The following was prepared by Nina Czegledy, ThingTank Advisor, KMDI Senior Fellow and one of the main organizers of our “Hacking the Body” workshop.
by Nina Czegledy
The “Hacking the Body – Prosthetics” workshops presented at the ThingTank lab, University of Toronto, aims to explore some of the numerous aspects relating to prosthetics. Our goal is to provide a brief context to the workshop theme combined with critical making.
The word “prosthetics” indicates an addition or extension and the term has been included in medical terminology in the 16th Century. The history and practice of prosthetics dates back thousands of years. According to ancient literature, the earliest known written reference to an artificial limb dates back to around 500 BC. The uninterrupted history of prosthetics continues to this day, however rapidly emerging engineering technology and advanced material has revolutionized prosthetics developments over the last decades.
Electronic technologies make today’s advanced prosthetics more controllable, even capable of automatically adapting their function during certain tasks, such as gripping or walking. University of Chicago and Cornell University researchers have designed a robotic arm that is capable of performing every-day tasks such as writing, drawing and serving drinks. But what makes this robotic arm special is that it can complete these common tasks without fingers. Ivan Minev at Cambridge University uses techniques developed by the semiconductor industry and applies them to soft materials that can be flexed and stretched. This novel approach will help to bridge the gap between rigid electronics and that of soft, living matter.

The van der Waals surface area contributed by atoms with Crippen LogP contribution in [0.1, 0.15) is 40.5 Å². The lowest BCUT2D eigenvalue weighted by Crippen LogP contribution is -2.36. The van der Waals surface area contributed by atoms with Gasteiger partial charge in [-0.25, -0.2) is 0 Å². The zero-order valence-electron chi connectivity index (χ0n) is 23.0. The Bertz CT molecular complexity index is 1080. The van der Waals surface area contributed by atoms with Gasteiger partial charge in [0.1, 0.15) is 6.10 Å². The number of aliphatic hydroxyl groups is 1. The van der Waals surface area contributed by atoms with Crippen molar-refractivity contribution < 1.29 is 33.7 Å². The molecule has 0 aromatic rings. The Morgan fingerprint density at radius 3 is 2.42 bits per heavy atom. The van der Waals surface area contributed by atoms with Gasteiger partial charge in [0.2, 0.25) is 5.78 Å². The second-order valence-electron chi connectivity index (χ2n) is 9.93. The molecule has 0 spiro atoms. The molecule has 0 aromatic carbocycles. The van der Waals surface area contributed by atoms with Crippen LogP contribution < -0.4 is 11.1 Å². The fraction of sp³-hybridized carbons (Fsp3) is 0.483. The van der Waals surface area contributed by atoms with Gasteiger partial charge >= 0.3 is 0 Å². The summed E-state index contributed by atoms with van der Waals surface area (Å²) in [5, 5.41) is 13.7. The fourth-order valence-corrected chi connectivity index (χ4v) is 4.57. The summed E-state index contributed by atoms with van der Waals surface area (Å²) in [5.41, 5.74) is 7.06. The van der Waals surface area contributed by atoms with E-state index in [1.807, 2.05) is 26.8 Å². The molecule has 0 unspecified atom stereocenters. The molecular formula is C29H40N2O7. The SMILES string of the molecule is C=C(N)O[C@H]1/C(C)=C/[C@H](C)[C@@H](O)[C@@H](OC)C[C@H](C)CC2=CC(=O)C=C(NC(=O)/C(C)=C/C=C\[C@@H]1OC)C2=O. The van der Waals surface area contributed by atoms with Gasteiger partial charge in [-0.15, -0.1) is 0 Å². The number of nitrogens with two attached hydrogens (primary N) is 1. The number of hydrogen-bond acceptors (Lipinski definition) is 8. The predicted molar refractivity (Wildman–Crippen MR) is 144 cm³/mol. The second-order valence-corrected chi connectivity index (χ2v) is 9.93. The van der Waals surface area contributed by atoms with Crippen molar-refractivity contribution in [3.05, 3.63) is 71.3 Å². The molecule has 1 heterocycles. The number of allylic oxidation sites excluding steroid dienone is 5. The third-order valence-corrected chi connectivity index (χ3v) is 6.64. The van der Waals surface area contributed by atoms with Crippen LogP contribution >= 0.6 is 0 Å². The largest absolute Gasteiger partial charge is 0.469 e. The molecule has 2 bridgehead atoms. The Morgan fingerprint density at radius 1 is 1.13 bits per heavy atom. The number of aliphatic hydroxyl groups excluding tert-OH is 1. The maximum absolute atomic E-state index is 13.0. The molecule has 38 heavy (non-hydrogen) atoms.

Here in Toronto, two Ryerson University undergraduate biomedical engineering students are changing the world of medical prosthetics with experimenting a newly developed prosthetic arm that is controlled by brain signals. An extensive body of literature has been published recently on brain signals and prosthetics that is outside the scope of this talk.
In the introduction to the workshop, we will briefly examine some of the issues related to prosthetics, such as ethical concerns, biological and evolutionary aspects, sports related issues and approaches by artists.
We welcome the expertise and experience of our distinguished guests Irene Healy and Erika Biddle-Stavrakos. Irene Healy founder of New Attitude trained as a visual artist and is a Certified Clinical Anaplastologist. She presents her independent clinical practice. Irene has published on several aspects of prosthetics, including the restoration of absent parts of the body, prevailing misinformation and false beliefs concerning external breast prosthetics. Erika a PhD candidate at York University returns to the Hacking the Body project with her informed, erudite talk and personal experience.
Bellis, Mary. The History of Prosthetics
Miven, Ivan and Louca, Rami. Synapse
Healey, Irene. External Breast Prostheses: Misinformation and False Beliefs
Healey, Irene. Art as Applied to Medicine: Reconfiguring the Body